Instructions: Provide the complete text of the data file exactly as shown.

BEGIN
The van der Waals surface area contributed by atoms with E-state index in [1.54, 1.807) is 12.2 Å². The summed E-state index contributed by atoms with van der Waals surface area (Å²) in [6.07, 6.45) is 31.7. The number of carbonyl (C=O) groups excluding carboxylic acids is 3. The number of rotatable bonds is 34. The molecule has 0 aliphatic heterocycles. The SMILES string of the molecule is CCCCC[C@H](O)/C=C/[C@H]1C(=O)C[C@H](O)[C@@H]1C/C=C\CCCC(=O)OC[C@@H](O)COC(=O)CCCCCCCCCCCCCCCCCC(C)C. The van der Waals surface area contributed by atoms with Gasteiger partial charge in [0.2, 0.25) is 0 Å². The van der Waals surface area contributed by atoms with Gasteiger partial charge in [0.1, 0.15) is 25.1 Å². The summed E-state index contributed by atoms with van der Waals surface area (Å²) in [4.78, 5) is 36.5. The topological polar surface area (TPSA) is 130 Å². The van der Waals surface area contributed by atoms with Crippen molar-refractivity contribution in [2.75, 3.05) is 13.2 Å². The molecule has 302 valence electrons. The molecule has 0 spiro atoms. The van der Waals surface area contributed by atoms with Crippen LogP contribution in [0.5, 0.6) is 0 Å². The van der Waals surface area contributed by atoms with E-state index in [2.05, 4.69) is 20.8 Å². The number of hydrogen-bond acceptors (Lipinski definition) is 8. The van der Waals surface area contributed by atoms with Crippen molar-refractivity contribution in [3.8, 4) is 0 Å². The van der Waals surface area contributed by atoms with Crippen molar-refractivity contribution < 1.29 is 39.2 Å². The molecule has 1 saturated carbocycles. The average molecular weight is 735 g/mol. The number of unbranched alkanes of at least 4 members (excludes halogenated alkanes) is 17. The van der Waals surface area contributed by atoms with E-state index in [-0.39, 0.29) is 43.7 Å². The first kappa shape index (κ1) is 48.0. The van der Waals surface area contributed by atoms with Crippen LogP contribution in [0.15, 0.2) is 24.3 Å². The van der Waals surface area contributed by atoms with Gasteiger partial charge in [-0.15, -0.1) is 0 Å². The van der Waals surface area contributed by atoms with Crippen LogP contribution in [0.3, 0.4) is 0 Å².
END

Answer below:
The van der Waals surface area contributed by atoms with E-state index in [1.54, 1.807) is 12.2 Å². The summed E-state index contributed by atoms with van der Waals surface area (Å²) in [6.07, 6.45) is 31.7. The number of carbonyl (C=O) groups excluding carboxylic acids is 3. The number of rotatable bonds is 34. The molecule has 0 aliphatic heterocycles. The SMILES string of the molecule is CCCCC[C@H](O)/C=C/[C@H]1C(=O)C[C@H](O)[C@@H]1C/C=C\CCCC(=O)OC[C@@H](O)COC(=O)CCCCCCCCCCCCCCCCCC(C)C. The van der Waals surface area contributed by atoms with Gasteiger partial charge in [0.2, 0.25) is 0 Å². The van der Waals surface area contributed by atoms with Gasteiger partial charge in [0.1, 0.15) is 25.1 Å². The summed E-state index contributed by atoms with van der Waals surface area (Å²) in [4.78, 5) is 36.5. The topological polar surface area (TPSA) is 130 Å². The van der Waals surface area contributed by atoms with Crippen molar-refractivity contribution in [2.75, 3.05) is 13.2 Å². The molecule has 302 valence electrons. The molecule has 0 spiro atoms. The van der Waals surface area contributed by atoms with Crippen LogP contribution in [0.5, 0.6) is 0 Å². The van der Waals surface area contributed by atoms with E-state index in [2.05, 4.69) is 20.8 Å². The number of hydrogen-bond acceptors (Lipinski definition) is 8. The van der Waals surface area contributed by atoms with Crippen molar-refractivity contribution in [3.8, 4) is 0 Å². The van der Waals surface area contributed by atoms with Crippen molar-refractivity contribution < 1.29 is 39.2 Å². The molecule has 1 saturated carbocycles. The average molecular weight is 735 g/mol. The number of unbranched alkanes of at least 4 members (excludes halogenated alkanes) is 17. The van der Waals surface area contributed by atoms with E-state index in [-0.39, 0.29) is 43.7 Å². The first kappa shape index (κ1) is 48.0. The van der Waals surface area contributed by atoms with Crippen LogP contribution in [0.15, 0.2) is 24.3 Å². The van der Waals surface area contributed by atoms with Gasteiger partial charge in [-0.15, -0.1) is 0 Å². The van der Waals surface area contributed by atoms with Crippen LogP contribution in [0.3, 0.4) is 0 Å².